Hopkins study of women past 65 aims at prevention of dependency


October 27, 1992|By Dr. Genevieve Matanoski | Dr. Genevieve Matanoski,Contributing Writer

There are many assumptions about the aging process that simply aren't true. One of them is that, as we get older, the quality of our lives diminishes and we must become dependent on our loved ones or the health care system. For many older Americans, this is not the case. However, there has not been much research into what kinds of physical limitations older people face and how they are best managed to prevent dependency for the group of people who may be at risk.

That's about to change for the women of Baltimore. Researchers at the Johns Hopkins School of Public Health and School of Medicine are going into Baltimore City and Baltimore County communities to talk to women over 65 who have some form of physical limitation in their daily functioning.

This major new effort is called the Women's Health and Aging Study. It is a $7.9-million project funded by the National Institute on Aging and is the first of its kind. It is directed by Dr. Linda Fried, a Hopkins physician who specializes in preserving the health of older adults.

Q: What is physical disability?

A: This is a medical term used to describe the limitations people may have in their ability to carry on the tasks necessary or important in their lives. It is often due to chronic health problems.

Q: How serious is the problem of disability in older women in this country?

A: The 4 million disabled women over age 65 are two-thirds of disabled older adults. The health care costs associated with disability in people over 65 are $65 billion a year and will increase as that population expands.

Q: What does that mean for the older women in this country?

A: On the average, if a woman lives to be 65, she can expect to live another 19 years. Many will live longer. Some need help with things as basic as eating, dressing, bathing or walking. Even light housework may be a burden. The possibility of such dependency is a serious dilemma for many people as they age.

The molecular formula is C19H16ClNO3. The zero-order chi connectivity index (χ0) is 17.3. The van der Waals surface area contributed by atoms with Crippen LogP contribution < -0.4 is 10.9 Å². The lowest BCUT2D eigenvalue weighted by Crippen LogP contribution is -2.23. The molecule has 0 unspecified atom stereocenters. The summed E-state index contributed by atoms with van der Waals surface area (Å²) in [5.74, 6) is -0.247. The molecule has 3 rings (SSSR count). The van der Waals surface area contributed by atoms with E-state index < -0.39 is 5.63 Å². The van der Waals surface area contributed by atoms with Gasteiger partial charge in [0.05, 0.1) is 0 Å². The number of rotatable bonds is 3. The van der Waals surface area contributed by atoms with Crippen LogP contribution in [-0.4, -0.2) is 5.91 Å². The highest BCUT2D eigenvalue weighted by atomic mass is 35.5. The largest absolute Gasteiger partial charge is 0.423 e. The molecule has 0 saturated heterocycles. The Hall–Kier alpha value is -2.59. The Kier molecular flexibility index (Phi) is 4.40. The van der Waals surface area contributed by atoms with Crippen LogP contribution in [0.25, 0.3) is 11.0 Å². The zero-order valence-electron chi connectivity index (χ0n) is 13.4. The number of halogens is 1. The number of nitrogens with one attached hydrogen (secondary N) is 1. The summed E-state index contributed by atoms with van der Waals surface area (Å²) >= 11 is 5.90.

Q: How will the Johns Hopkins study help?

A: While the work is just beginning, researchers expect it will provide important insights into ways to improve the life quality and independence of older women.

Q: How will the study work?

A: Johns Hopkins will randomly identify women in the Baltimore area who are over 65, with the help of the Health Care Financing Administration (Medicare). Such random sampling is important to making the scientific results of the study as beneficial to older women as possible. Researchers will visit 5,400 of them at random. After a brief talk about their health and how it may affect daily living, 1,000 of the women will be asked to participate for three years.

Q: What does the study involve?

A: In addition to helping doctors understand any health conditions, physical limitations or disabilities older women may have, the 1,000 volunteers will be examined in their homes by nurse practitioners. They then will be visited about every 6 months to catch up on any changes in their lives.

L Q: What should a woman do if she's asked to be in the study?

A: Potential participants will receive a letter from the federal government, a letter from Dr. Fried and a brochure with details. There are several things to keep in mind. The first is that no one is required to be part of the study. The second is that there is no charge. And the third is that you should ask to see the identification of any person who claims to be inquiring about a research study. Every member of this group has a special identification badge.

Q: Why would a woman want to participate?

A: For one thing, the information could help millions of women around the United States. Also, participants will receive physical zTC examinations at no charge; this information may be useful to their doctors. Often, people receiving such evaluations find they are better able to assess their true abilities and gain more confidence in how they function. And, lastly, participants will receive a token payment.

If you or members of your family want more information about the study, contact Dr. Linda Fried and her Hopkins colleagues at 532-2250.

Dr. Matanoski is a physician and professor of epidemiology at the Johns Hopkins School of Public Health.

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